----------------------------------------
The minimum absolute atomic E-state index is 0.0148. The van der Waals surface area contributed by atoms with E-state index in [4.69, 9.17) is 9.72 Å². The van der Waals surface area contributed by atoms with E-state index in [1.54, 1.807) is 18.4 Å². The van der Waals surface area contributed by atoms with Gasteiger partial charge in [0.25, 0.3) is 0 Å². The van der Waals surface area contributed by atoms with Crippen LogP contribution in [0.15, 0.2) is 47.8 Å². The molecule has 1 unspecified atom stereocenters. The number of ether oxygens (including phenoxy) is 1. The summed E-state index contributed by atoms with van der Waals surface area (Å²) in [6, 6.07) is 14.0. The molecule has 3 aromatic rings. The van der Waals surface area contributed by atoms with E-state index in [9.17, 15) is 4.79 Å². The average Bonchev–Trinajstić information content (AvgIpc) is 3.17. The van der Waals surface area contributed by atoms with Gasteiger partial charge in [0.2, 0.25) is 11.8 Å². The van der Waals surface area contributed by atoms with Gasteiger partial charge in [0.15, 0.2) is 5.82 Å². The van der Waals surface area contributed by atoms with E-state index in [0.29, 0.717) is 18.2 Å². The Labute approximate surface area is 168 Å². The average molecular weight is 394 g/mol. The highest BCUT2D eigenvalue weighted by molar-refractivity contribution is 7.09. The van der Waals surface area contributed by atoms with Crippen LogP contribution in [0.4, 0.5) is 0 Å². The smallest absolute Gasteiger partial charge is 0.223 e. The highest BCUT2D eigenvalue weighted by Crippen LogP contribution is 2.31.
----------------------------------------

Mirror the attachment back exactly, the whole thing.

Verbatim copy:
The minimum absolute atomic E-state index is 0.0148. The van der Waals surface area contributed by atoms with E-state index in [4.69, 9.17) is 9.72 Å². The van der Waals surface area contributed by atoms with E-state index in [1.54, 1.807) is 18.4 Å². The van der Waals surface area contributed by atoms with Gasteiger partial charge in [0.25, 0.3) is 0 Å². The van der Waals surface area contributed by atoms with Crippen LogP contribution in [0.15, 0.2) is 47.8 Å². The molecule has 1 unspecified atom stereocenters. The number of ether oxygens (including phenoxy) is 1. The summed E-state index contributed by atoms with van der Waals surface area (Å²) in [6, 6.07) is 14.0. The molecule has 3 aromatic rings. The van der Waals surface area contributed by atoms with E-state index in [9.17, 15) is 4.79 Å². The average Bonchev–Trinajstić information content (AvgIpc) is 3.17. The van der Waals surface area contributed by atoms with Gasteiger partial charge in [0.2, 0.25) is 11.8 Å². The van der Waals surface area contributed by atoms with Gasteiger partial charge in [0.15, 0.2) is 5.82 Å². The van der Waals surface area contributed by atoms with E-state index in [0.29, 0.717) is 18.2 Å². The Labute approximate surface area is 168 Å². The average molecular weight is 394 g/mol. The highest BCUT2D eigenvalue weighted by molar-refractivity contribution is 7.09. The van der Waals surface area contributed by atoms with Crippen LogP contribution in [0.4, 0.5) is 0 Å². The smallest absolute Gasteiger partial charge is 0.223 e. The highest BCUT2D eigenvalue weighted by Crippen LogP contribution is 2.31.